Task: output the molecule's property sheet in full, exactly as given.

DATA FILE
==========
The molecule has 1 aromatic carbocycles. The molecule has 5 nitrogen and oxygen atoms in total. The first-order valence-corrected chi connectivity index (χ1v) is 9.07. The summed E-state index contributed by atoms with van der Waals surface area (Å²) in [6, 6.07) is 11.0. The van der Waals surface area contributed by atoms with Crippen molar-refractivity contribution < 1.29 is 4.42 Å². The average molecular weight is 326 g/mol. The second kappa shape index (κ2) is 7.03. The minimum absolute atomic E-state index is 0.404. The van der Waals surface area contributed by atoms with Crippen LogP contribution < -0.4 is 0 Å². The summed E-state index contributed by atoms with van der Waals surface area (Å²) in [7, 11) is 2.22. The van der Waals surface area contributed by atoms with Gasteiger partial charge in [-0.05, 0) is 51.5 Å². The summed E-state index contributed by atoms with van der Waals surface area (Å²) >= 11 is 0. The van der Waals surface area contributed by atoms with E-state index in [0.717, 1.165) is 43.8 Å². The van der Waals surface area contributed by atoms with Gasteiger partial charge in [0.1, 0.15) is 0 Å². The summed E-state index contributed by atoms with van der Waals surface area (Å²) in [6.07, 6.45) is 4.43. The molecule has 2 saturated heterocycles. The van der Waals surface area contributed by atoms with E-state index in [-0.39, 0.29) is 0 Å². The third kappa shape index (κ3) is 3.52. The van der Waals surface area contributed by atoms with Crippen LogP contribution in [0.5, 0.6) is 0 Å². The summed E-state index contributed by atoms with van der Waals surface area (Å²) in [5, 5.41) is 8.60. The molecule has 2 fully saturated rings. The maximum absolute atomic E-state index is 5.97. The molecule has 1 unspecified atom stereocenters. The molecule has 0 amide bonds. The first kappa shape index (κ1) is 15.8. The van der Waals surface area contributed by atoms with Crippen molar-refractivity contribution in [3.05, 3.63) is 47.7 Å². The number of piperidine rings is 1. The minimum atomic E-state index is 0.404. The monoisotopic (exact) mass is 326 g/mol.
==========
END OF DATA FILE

The molecule has 1 aromatic carbocycles. The molecule has 5 nitrogen and oxygen atoms in total. The first-order valence-corrected chi connectivity index (χ1v) is 9.07. The summed E-state index contributed by atoms with van der Waals surface area (Å²) in [6, 6.07) is 11.0. The van der Waals surface area contributed by atoms with Crippen molar-refractivity contribution < 1.29 is 4.42 Å². The average molecular weight is 326 g/mol. The second kappa shape index (κ2) is 7.03. The minimum absolute atomic E-state index is 0.404. The van der Waals surface area contributed by atoms with Crippen LogP contribution < -0.4 is 0 Å². The summed E-state index contributed by atoms with van der Waals surface area (Å²) in [7, 11) is 2.22. The van der Waals surface area contributed by atoms with Gasteiger partial charge in [-0.05, 0) is 51.5 Å². The summed E-state index contributed by atoms with van der Waals surface area (Å²) >= 11 is 0. The van der Waals surface area contributed by atoms with E-state index in [0.717, 1.165) is 43.8 Å². The van der Waals surface area contributed by atoms with Gasteiger partial charge in [0.1, 0.15) is 0 Å². The summed E-state index contributed by atoms with van der Waals surface area (Å²) in [6.07, 6.45) is 4.43. The molecule has 2 saturated heterocycles. The van der Waals surface area contributed by atoms with E-state index in [-0.39, 0.29) is 0 Å². The third kappa shape index (κ3) is 3.52. The van der Waals surface area contributed by atoms with Crippen LogP contribution in [0.5, 0.6) is 0 Å². The summed E-state index contributed by atoms with van der Waals surface area (Å²) in [5, 5.41) is 8.60. The molecule has 2 fully saturated rings. The maximum absolute atomic E-state index is 5.97. The molecule has 1 unspecified atom stereocenters. The molecule has 0 amide bonds. The first kappa shape index (κ1) is 15.8. The van der Waals surface area contributed by atoms with Crippen molar-refractivity contribution in [3.05, 3.63) is 47.7 Å². The number of piperidine rings is 1. The minimum atomic E-state index is 0.404. The monoisotopic (exact) mass is 326 g/mol.